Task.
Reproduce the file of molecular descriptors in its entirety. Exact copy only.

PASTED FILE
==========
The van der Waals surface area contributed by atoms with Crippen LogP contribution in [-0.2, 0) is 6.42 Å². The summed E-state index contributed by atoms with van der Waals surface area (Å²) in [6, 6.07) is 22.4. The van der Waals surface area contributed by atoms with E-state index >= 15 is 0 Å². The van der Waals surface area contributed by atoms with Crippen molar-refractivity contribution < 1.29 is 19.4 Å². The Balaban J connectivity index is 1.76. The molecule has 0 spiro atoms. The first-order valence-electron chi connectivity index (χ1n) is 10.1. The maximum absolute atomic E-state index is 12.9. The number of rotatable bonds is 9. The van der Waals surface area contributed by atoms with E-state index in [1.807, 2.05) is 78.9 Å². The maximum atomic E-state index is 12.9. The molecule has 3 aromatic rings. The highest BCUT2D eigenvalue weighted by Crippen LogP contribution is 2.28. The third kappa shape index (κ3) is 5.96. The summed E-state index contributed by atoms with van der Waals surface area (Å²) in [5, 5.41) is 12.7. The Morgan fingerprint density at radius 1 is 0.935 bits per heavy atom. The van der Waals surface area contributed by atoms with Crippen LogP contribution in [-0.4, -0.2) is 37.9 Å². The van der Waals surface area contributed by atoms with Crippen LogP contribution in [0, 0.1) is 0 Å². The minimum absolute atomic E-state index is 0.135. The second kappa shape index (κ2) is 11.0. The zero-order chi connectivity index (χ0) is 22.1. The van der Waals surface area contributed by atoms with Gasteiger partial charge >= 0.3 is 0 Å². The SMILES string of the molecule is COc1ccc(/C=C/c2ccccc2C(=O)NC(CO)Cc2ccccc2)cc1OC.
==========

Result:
The van der Waals surface area contributed by atoms with Crippen LogP contribution in [-0.2, 0) is 6.42 Å². The summed E-state index contributed by atoms with van der Waals surface area (Å²) in [6, 6.07) is 22.4. The van der Waals surface area contributed by atoms with E-state index >= 15 is 0 Å². The van der Waals surface area contributed by atoms with Crippen molar-refractivity contribution < 1.29 is 19.4 Å². The Balaban J connectivity index is 1.76. The molecule has 0 spiro atoms. The first-order valence-electron chi connectivity index (χ1n) is 10.1. The maximum absolute atomic E-state index is 12.9. The number of rotatable bonds is 9. The van der Waals surface area contributed by atoms with E-state index in [1.807, 2.05) is 78.9 Å². The maximum atomic E-state index is 12.9. The molecule has 3 aromatic rings. The highest BCUT2D eigenvalue weighted by Crippen LogP contribution is 2.28. The third kappa shape index (κ3) is 5.96. The summed E-state index contributed by atoms with van der Waals surface area (Å²) in [5, 5.41) is 12.7. The Morgan fingerprint density at radius 1 is 0.935 bits per heavy atom. The van der Waals surface area contributed by atoms with Crippen LogP contribution in [-0.4, -0.2) is 37.9 Å². The van der Waals surface area contributed by atoms with Crippen LogP contribution in [0, 0.1) is 0 Å². The minimum absolute atomic E-state index is 0.135. The second kappa shape index (κ2) is 11.0. The zero-order chi connectivity index (χ0) is 22.1. The van der Waals surface area contributed by atoms with Gasteiger partial charge >= 0.3 is 0 Å². The SMILES string of the molecule is COc1ccc(/C=C/c2ccccc2C(=O)NC(CO)Cc2ccccc2)cc1OC.